ASCO GU 2019: Long-term Outcomes of Hypoxia Modification in Bladder Preservation: Update from BCON Trial

San Francisco, CA ( Radical treatment options for muscle-invasive bladder cancer are either cystectomy and trimodal treatment. Radiosensitization has been shown to improve patient outcomes, and it is the mainstay of trimodal therapy. Hypoxia is a poor prognostic factor in muscle-invasive bladder cancer and additional solid tumors. Hypoxia modification in combination with radiotherapy improves treatment response and patient outcomes in multiple cancer subsites.

In the BCON trial,  radiotherapy alone was compared to radiotherapy with carbogen and nicotinamide. Nicotinamide 40-60 mg/kg taken orally on a daily basis had been used for hypoxia modification, together with Carbogen (98% O2, 2% CO2. The primary outcome was local control. A total of 333 patients have been recruited with a median age of 74 years (51-90). All patient were T1G3 or T2-4aN0M0.

In this presentation Dr. Song, an update of this trial was presented with 301/321 (93.8%) of the patients being updated. The median follow-up was 10.3 years. The overall survival data demonstrated a clear benefit to the radiotherapy + hypoxia modification arm with a median overall survival of 55.5 vs 30.4 months, and a 5-year overall survival rate of 49.8% vs. 39.9%, p=0.05 (Figure 1).

Figure 1 – Overall survival:
Long term Outcomes of Hypoxia Modification in Bladder Preservation Update from BCON trial picture1

The relapse-free survival was also better in the radiotherapy + hypoxia modification arm, with a median of 152.7 vs. 61.5 months, and a 5-year recurrence-free survival of 59.4% vs. 50.7 (p=0.07) (Figure 2).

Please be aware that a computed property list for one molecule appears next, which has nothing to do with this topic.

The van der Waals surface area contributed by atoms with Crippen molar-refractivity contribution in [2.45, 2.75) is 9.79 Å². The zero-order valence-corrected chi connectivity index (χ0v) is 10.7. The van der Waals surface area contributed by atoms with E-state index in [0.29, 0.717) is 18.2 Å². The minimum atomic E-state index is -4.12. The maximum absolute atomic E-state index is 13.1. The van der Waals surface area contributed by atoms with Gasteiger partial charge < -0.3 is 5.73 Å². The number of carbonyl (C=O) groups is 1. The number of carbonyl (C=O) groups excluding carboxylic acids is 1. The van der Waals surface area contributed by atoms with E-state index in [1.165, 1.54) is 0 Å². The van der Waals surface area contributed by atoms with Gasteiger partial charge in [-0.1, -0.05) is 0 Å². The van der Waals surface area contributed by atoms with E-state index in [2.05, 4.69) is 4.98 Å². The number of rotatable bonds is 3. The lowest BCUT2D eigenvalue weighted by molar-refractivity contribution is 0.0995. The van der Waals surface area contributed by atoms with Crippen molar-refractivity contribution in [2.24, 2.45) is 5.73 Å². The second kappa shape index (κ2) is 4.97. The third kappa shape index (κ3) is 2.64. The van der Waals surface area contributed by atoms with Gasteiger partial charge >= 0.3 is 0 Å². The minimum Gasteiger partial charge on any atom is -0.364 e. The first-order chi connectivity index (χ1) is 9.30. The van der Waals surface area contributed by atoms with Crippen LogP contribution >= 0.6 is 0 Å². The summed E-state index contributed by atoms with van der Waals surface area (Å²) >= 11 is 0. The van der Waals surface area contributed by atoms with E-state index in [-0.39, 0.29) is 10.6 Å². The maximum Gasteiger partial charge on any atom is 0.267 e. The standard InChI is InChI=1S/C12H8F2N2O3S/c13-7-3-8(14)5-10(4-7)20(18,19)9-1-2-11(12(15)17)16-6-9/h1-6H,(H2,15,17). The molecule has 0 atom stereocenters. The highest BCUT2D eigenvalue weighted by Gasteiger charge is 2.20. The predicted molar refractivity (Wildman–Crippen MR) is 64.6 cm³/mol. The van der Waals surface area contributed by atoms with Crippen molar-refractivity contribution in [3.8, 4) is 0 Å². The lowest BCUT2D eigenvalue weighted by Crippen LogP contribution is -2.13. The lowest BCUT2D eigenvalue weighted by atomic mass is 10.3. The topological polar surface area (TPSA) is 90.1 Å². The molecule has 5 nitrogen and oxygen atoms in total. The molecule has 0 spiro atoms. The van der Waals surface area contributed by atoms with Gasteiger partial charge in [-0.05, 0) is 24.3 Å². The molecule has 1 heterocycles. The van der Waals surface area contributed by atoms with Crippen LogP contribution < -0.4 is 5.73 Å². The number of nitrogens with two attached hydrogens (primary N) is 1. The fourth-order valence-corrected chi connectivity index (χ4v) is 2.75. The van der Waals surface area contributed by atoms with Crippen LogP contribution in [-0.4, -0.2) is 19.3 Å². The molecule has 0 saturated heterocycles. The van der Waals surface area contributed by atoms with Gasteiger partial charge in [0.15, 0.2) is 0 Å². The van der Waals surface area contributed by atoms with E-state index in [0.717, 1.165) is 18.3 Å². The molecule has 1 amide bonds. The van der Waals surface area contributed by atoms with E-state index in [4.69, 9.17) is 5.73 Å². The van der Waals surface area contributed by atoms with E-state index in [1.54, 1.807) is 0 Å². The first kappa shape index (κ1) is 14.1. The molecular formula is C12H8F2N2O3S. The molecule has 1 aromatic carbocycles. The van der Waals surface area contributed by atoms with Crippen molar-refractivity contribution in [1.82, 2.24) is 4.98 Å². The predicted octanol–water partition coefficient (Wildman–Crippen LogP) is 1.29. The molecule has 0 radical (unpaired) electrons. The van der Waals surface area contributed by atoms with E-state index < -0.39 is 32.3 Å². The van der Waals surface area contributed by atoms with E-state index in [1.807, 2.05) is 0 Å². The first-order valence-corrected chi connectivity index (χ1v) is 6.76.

Figure 2 – Recurrence-free survival:
Long term Outcomes of Hypoxia Modification in Bladder Preservation Update from BCON trial picture 2

In conclusion, a sustained benefit of hypoxia modification in bladder preservation treatment was demonstrated. Improvement in overall survival and relapse-free survival was evident as well. Lastly, Dr. Song concluded that BCON is a standard of care, recommended in the NICE guidelines in the United Kingdom.

Presented by: Yee Pei Song, The University of Manchester, Manchester, United Kingdom

Written by: Hanan Goldberg, MD, Urologic Oncology Fellow (SUO), University of Toronto, Princess Margaret Cancer Centre @GoldbergHanan at the 2019 American Society of Clinical Oncology Genitourinary Cancers Symposium, (ASCO GU) #GU19, February 14-16, 2019 - San Francisco, CA

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